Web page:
In linear regression from a dataset $\{ (x_i, y_i), i=1,\cdots,N \}$, I wonder what distributions are for the slope and for the intercept?

In Excel output, t-tests are used to tell whether the slope mean is zero and the intercept mean is zero. But t-test assumes the distributions of slope and of intercept are normal distributions. So I would like to see whether this is true.


1 Answer 1



The slope and intercept t tests are distributed as central random variables when the 'true' slope and intercept are zero and the error terms are normal, independent and homoskedastic (there's probably a few assumptions I missed). They are distributed as non-central t random variables when the true values are non-zero (and the errors are normal, independent, etc). As pointed out in the comments, the regression coefficients are normally distributed under these assumptions.

Generally for large sample size, the (non-central) t is a very good approximation for the distribution of the regression test statistics. You can test the robustness of the approximation yourself by Monte Carlo simulation. Simply create random data (according to some model), perform linear regression, record the t-test statistics (as well as the slope and intercept), and repeat. Then look at the distribution of regression test statistics. If your generating model violates the assumptions of independence, homoskedasticity, normality, you will see how robust the approximation by t distribution is; you can also look at the robustness of the normal approximation for the regression coefficients.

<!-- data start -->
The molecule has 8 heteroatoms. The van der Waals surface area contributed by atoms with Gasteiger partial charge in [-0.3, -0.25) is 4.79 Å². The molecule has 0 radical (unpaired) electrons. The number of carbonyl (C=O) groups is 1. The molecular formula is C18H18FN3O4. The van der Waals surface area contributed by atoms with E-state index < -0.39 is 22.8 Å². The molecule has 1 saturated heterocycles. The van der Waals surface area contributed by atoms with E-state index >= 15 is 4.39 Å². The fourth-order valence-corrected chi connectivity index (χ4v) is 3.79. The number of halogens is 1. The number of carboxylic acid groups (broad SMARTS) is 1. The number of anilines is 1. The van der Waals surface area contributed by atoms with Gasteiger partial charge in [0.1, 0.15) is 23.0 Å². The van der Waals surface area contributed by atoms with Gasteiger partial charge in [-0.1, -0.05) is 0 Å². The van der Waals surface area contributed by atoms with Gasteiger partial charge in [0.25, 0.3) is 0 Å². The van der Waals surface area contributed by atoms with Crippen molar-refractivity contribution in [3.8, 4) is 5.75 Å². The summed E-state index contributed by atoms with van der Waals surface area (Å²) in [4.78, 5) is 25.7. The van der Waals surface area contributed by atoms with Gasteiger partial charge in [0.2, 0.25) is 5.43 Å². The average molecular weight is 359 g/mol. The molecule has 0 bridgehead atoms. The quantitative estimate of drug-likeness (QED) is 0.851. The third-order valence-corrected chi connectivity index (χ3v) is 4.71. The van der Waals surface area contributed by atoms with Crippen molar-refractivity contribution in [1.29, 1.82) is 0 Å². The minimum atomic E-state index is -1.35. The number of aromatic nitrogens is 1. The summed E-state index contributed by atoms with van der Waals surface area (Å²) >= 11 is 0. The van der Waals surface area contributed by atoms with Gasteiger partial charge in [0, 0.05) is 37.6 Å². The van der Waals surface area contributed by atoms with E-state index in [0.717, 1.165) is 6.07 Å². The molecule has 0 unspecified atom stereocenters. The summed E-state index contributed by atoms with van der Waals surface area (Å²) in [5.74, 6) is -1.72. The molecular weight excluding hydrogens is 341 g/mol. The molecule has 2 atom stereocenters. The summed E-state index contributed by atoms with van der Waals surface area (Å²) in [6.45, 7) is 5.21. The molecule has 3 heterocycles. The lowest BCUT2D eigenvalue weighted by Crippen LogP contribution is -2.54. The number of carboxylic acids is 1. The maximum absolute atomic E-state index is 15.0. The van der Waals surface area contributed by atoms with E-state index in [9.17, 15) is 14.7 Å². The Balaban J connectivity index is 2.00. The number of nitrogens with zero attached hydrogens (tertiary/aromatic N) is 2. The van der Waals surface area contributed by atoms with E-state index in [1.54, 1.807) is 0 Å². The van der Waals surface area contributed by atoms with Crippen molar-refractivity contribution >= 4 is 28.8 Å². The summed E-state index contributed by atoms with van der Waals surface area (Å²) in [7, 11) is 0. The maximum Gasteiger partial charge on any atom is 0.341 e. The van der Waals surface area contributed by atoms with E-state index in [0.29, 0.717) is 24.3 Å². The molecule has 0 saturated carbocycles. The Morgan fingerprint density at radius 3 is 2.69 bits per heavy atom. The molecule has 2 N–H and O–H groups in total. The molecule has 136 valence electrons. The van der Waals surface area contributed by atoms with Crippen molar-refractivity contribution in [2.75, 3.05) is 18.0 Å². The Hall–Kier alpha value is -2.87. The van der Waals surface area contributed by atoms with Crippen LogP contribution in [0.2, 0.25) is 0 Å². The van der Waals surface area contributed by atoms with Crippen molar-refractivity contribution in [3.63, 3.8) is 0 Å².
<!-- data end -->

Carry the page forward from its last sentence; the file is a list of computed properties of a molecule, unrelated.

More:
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    $\begingroup$ I think this answer needs some qualification, because under one straightforward interpretation of the question it's obviously not correct. Because all the regression coefficients are linear combinations of the dependent values, this makes them linear combinations of normally distributed data, whence they have normal distributions, not Student-t distributions. Are you perhaps discussing estimates of the slope and intercept and distributions of test statistics rather than sampling distributions? $\endgroup$
    – whuber
    Commented Oct 12, 2011 at 17:27
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    $\begingroup$ The estimated slope and intercept are normally distributed; the ratio of the estimates to their estimated standard errors would be t or non-central t. $\endgroup$
    – Karl
    Commented Oct 12, 2011 at 17:29
  • $\begingroup$ @whuber. oops! right you are. $\endgroup$
    – shabbychef
    Commented Oct 12, 2011 at 17:37

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